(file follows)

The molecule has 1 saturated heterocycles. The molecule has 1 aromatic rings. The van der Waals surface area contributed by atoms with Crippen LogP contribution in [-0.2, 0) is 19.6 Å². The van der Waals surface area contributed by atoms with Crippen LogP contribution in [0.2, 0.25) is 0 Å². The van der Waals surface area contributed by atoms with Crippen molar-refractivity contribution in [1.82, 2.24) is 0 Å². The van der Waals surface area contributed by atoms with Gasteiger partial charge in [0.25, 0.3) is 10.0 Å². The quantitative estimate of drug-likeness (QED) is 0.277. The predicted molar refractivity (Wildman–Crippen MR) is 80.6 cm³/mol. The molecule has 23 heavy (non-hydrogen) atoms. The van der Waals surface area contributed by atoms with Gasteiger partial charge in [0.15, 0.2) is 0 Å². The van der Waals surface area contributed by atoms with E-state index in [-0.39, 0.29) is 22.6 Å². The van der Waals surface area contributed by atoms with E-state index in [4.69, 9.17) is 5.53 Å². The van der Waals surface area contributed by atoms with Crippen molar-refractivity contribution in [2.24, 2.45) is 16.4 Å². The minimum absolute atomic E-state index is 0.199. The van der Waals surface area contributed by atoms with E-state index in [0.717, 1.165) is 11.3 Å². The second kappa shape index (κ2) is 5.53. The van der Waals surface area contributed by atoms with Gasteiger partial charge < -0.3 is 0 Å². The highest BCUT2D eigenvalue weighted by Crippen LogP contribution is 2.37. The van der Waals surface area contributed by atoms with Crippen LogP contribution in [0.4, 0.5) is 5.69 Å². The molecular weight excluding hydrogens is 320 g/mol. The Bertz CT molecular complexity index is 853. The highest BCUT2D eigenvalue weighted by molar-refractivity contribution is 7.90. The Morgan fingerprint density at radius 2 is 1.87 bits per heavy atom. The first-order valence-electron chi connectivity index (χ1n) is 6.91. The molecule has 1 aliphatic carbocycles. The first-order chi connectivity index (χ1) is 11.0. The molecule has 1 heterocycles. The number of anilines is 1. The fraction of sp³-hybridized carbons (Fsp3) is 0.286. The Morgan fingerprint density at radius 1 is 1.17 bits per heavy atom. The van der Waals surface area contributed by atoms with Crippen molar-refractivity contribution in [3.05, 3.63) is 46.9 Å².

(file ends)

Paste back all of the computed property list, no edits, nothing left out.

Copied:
The molecule has 1 saturated heterocycles. The molecule has 1 aromatic rings. The van der Waals surface area contributed by atoms with Crippen LogP contribution in [-0.2, 0) is 19.6 Å². The van der Waals surface area contributed by atoms with Crippen LogP contribution in [0.2, 0.25) is 0 Å². The van der Waals surface area contributed by atoms with Crippen molar-refractivity contribution in [1.82, 2.24) is 0 Å². The van der Waals surface area contributed by atoms with Gasteiger partial charge in [0.25, 0.3) is 10.0 Å². The quantitative estimate of drug-likeness (QED) is 0.277. The predicted molar refractivity (Wildman–Crippen MR) is 80.6 cm³/mol. The molecule has 23 heavy (non-hydrogen) atoms. The van der Waals surface area contributed by atoms with Gasteiger partial charge in [0.15, 0.2) is 0 Å². The van der Waals surface area contributed by atoms with E-state index in [-0.39, 0.29) is 22.6 Å². The van der Waals surface area contributed by atoms with E-state index in [4.69, 9.17) is 5.53 Å². The van der Waals surface area contributed by atoms with Crippen molar-refractivity contribution in [2.24, 2.45) is 16.4 Å². The minimum absolute atomic E-state index is 0.199. The van der Waals surface area contributed by atoms with E-state index in [0.717, 1.165) is 11.3 Å². The second kappa shape index (κ2) is 5.53. The van der Waals surface area contributed by atoms with Gasteiger partial charge < -0.3 is 0 Å². The highest BCUT2D eigenvalue weighted by Crippen LogP contribution is 2.37. The van der Waals surface area contributed by atoms with Crippen LogP contribution in [0.4, 0.5) is 5.69 Å². The molecular weight excluding hydrogens is 320 g/mol. The Bertz CT molecular complexity index is 853. The highest BCUT2D eigenvalue weighted by molar-refractivity contribution is 7.90. The Morgan fingerprint density at radius 2 is 1.87 bits per heavy atom. The first-order valence-electron chi connectivity index (χ1n) is 6.91. The molecule has 1 aliphatic carbocycles. The first-order chi connectivity index (χ1) is 11.0. The molecule has 1 heterocycles. The number of anilines is 1. The fraction of sp³-hybridized carbons (Fsp3) is 0.286. The Morgan fingerprint density at radius 1 is 1.17 bits per heavy atom. The van der Waals surface area contributed by atoms with Crippen molar-refractivity contribution in [3.05, 3.63) is 46.9 Å².